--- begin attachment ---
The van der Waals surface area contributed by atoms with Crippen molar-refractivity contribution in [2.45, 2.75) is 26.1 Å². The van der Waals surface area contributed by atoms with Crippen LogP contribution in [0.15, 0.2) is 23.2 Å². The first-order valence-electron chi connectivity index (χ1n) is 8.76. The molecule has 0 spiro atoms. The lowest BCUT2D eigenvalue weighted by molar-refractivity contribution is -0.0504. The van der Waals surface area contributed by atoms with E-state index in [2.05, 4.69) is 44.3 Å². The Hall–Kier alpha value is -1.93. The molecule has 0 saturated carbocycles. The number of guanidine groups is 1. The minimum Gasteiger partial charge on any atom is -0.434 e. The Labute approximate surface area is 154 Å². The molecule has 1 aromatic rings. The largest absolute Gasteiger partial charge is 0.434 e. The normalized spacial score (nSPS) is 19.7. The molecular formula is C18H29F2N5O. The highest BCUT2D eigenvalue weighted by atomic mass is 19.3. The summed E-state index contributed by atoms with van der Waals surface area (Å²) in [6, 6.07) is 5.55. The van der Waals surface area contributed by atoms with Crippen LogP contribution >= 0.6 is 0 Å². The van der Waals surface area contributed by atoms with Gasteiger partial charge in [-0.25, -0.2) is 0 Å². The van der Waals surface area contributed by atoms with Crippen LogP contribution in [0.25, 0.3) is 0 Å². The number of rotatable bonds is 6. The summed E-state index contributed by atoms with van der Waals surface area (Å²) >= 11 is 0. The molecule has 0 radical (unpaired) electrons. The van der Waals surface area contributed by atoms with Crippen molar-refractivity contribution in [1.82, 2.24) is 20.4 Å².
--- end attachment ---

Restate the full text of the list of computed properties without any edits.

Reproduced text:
The van der Waals surface area contributed by atoms with Crippen molar-refractivity contribution in [2.45, 2.75) is 26.1 Å². The van der Waals surface area contributed by atoms with Crippen LogP contribution in [0.15, 0.2) is 23.2 Å². The first-order valence-electron chi connectivity index (χ1n) is 8.76. The molecule has 0 spiro atoms. The lowest BCUT2D eigenvalue weighted by molar-refractivity contribution is -0.0504. The van der Waals surface area contributed by atoms with E-state index in [2.05, 4.69) is 44.3 Å². The Hall–Kier alpha value is -1.93. The molecule has 0 saturated carbocycles. The number of guanidine groups is 1. The minimum Gasteiger partial charge on any atom is -0.434 e. The Labute approximate surface area is 154 Å². The molecule has 1 aromatic rings. The largest absolute Gasteiger partial charge is 0.434 e. The normalized spacial score (nSPS) is 19.7. The molecular formula is C18H29F2N5O. The highest BCUT2D eigenvalue weighted by atomic mass is 19.3. The summed E-state index contributed by atoms with van der Waals surface area (Å²) in [6, 6.07) is 5.55. The van der Waals surface area contributed by atoms with Crippen LogP contribution >= 0.6 is 0 Å². The van der Waals surface area contributed by atoms with Gasteiger partial charge in [-0.25, -0.2) is 0 Å². The van der Waals surface area contributed by atoms with Crippen LogP contribution in [0.25, 0.3) is 0 Å². The number of rotatable bonds is 6. The summed E-state index contributed by atoms with van der Waals surface area (Å²) >= 11 is 0. The molecule has 0 radical (unpaired) electrons. The van der Waals surface area contributed by atoms with Crippen molar-refractivity contribution in [1.82, 2.24) is 20.4 Å².